No Knead English Muffin Bread. Bread_BlogBundle_1.pdf. Whole-Grain Pumpkin Yeast Bread. A large turkey, a small group of friends, and The Big Game makes for the best of Thanksgiving holidays to me.
And I’ll bet that many of you have the same thought as I do when the turkey comes out of the oven. Sure, you’re excited about the first round of turkey and gravy on your plate, but aren’t you already thinking about the cold turkey sandwiches that come later in the day? I know I am. In fact, I think about those sandwiches often enough that my hubby and I will make them even in the height of summer. While I do skip the actual roasting of the turkey, we pick up a roasted chicken at the store, make the stuffing, open the cranberry sauce, and bake up a loaf of homemade bread. Homemade sandwich bread - Flourish - King Arthur Flour. You’ve mixed and kneaded flour and water, salt and yeast, maybe a touch of sugar, some milk, butter, perhaps an egg… You’ve shaped a loaf, put it into your pan, watched it rise over the rim.
Tucked that precious loaf into your preheated oven, and watched proudly as it rises some more and becomes wonderfully golden. Then, you reach into the oven for your perfectly glorious loaf of homemade sandwich bread, and… Well, as they say on Facebook, what happens next may surprise you. Your bread falls – or shrinks, another type of falling. What’s a sandwich bread lover to do? The following tips guide you through those crucial moments between hot-from-the-oven and cool-on-the-counter. Sallys Baking Addiction Giant Cinnamon Roll Cake. Learn how to make a beautiful, fluffy, and soft cinnamon roll cake using my kitchen-tested dough recipe.
The happiest of holidays to you. Why not celebrate with a giant cinnamon roll the size of a cake? Tis the season. The Month of Bread: Perfect Pretzels. Okay.
They’re not perfect, but they’re not bad for a first try either! I cannot even begin to describe to you how much I am loving all the bread-baking that I’m doing this month. It’s like the doors to the world of flour and yeast have been unlocked and I’ve passed through them, never to turn back. My dough hook has been retired and I’m kneading, kneading, kneading all the time, notwithstanding the no-knead bread phenomenon that has taken the world by storm. I spent most of Sunday afternoon in a warm kitchen kneading to my heart’s content and occasionally looking out the window at a squirrel foraging for some last minute food before winter really hits us.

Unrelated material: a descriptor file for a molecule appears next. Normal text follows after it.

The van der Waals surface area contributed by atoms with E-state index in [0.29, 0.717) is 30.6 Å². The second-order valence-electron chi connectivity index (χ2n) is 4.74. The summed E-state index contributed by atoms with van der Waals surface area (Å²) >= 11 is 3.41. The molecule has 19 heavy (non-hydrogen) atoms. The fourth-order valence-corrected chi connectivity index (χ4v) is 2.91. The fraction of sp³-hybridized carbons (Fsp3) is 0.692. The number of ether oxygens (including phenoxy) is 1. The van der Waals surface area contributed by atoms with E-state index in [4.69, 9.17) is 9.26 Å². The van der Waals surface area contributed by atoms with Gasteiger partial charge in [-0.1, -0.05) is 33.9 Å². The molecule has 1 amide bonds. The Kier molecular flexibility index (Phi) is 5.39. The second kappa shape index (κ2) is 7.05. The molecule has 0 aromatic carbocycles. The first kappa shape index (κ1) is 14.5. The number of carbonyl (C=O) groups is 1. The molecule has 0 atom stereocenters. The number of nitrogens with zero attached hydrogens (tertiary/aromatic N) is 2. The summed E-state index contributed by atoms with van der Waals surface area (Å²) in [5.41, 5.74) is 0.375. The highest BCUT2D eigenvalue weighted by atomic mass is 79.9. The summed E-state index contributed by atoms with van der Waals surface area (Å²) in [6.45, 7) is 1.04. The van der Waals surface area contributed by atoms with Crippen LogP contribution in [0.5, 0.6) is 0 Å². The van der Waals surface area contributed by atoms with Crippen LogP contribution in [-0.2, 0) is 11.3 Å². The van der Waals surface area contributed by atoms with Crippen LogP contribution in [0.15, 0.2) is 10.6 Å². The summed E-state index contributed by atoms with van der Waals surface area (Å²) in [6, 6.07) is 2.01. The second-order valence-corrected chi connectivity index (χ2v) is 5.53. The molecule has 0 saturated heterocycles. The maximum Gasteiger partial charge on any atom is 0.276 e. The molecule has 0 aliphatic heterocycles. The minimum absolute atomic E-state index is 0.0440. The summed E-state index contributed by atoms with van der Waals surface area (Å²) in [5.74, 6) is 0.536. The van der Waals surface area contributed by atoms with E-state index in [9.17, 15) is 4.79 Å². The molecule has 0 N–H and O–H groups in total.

Lemon Scented Pull-Apart Coffee Cake. Do you remember those Little Debbie Pecan Wheels?
I used to loooove those as a kid. My favorite (and ONLY) way to eat them was to unravel the little roll. Slowly peel it away and eat it layer by layer. I used to do the same with cinnamon rolls and flaky layer biscuits. Not much has changed by way of my odd layer quirk. Vanilla Pudding Cinnamon Rolls with Cream Cheese Frosting. Per the requests I got after my last cinnamon roll post, here is the recipe for my tried-and-true vanilla pudding cinnamon rolls with cream cheese frosting.
The vanilla pudding is simply added to the dough to make it extremely soft and pliable – and oh, does it ever. (No surprise, this recipe comes direct from my Aunt Marilyn whose recipes have made a great showing on this blog already.) I made these last week and it confirmed my feelings: I am in love with these cinnamon rolls. The dough is so extremely tender and soft, it will blow your mind, and the cream cheese goodness of the frosting is beyond delicious.
The filling is made up of brown sugar and cinnamon and it gives a great richness to the standard cinnamon and white sugar combo. Vanilla Pudding Cinnamon Rolls with Cream Cheese Frosting Note: to use instant yeast instead of active dry yeast, decrease the yeast amount to 1 1/2 tablespoons instant yeast. Ingredients. How To Make Easy Rosemary Focaccia. I'll be honest with you: I don't care for focaccia that's topped with a lot of stuff.
I like my focaccia to be a simple, herby bread with the emphasis on salt and olive oil. I may allow for one or two additions besides the sea salt, olive oil and herbs. But that's it. You may feel differently, and of course, that's just fine. You can use this recipe as a base for all your favorite focaccia toppings. This recipe is close to one we featured a few years ago, from the fine ladies at Canal House Cooking. This dough is fairly wet, but the addition of olive oil means it will still be pliable and easy to work with. How To Make Easy Rosemary Focaccia Makes one large focaccia or two 9" x 13" small focaccia breads What You Need Equipment11-cup (or larger) food processor (See Recipe Notes for other mixing options)Measuring cups and spoons Medium sized bowlLarge sized bowl1 baking sheet (16"x12" or similar size)Wire cooling rack Instructions 1. 2. 3. 4. 5.